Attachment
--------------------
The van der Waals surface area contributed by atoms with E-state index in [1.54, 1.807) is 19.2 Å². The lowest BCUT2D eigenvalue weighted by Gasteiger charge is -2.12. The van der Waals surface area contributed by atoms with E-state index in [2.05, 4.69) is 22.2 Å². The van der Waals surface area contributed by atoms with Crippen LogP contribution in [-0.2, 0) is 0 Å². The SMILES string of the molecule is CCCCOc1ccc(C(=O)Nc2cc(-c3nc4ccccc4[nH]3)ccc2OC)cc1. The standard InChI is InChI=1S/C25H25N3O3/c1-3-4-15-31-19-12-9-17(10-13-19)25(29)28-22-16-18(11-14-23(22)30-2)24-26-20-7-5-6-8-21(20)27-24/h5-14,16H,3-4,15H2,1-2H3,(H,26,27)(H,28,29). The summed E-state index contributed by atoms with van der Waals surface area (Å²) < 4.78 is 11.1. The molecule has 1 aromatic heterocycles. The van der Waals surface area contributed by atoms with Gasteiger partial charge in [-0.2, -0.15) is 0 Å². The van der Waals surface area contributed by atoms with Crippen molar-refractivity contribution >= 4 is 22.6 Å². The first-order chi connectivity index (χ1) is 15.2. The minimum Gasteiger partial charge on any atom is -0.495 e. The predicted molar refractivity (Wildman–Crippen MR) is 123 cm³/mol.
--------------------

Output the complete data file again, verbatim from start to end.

The van der Waals surface area contributed by atoms with E-state index in [1.54, 1.807) is 19.2 Å². The lowest BCUT2D eigenvalue weighted by Gasteiger charge is -2.12. The van der Waals surface area contributed by atoms with E-state index in [2.05, 4.69) is 22.2 Å². The van der Waals surface area contributed by atoms with Crippen LogP contribution in [-0.2, 0) is 0 Å². The SMILES string of the molecule is CCCCOc1ccc(C(=O)Nc2cc(-c3nc4ccccc4[nH]3)ccc2OC)cc1. The standard InChI is InChI=1S/C25H25N3O3/c1-3-4-15-31-19-12-9-17(10-13-19)25(29)28-22-16-18(11-14-23(22)30-2)24-26-20-7-5-6-8-21(20)27-24/h5-14,16H,3-4,15H2,1-2H3,(H,26,27)(H,28,29). The summed E-state index contributed by atoms with van der Waals surface area (Å²) < 4.78 is 11.1. The molecule has 1 aromatic heterocycles. The van der Waals surface area contributed by atoms with Gasteiger partial charge in [-0.2, -0.15) is 0 Å². The van der Waals surface area contributed by atoms with Crippen molar-refractivity contribution >= 4 is 22.6 Å². The first-order chi connectivity index (χ1) is 15.2. The minimum Gasteiger partial charge on any atom is -0.495 e. The predicted molar refractivity (Wildman–Crippen MR) is 123 cm³/mol.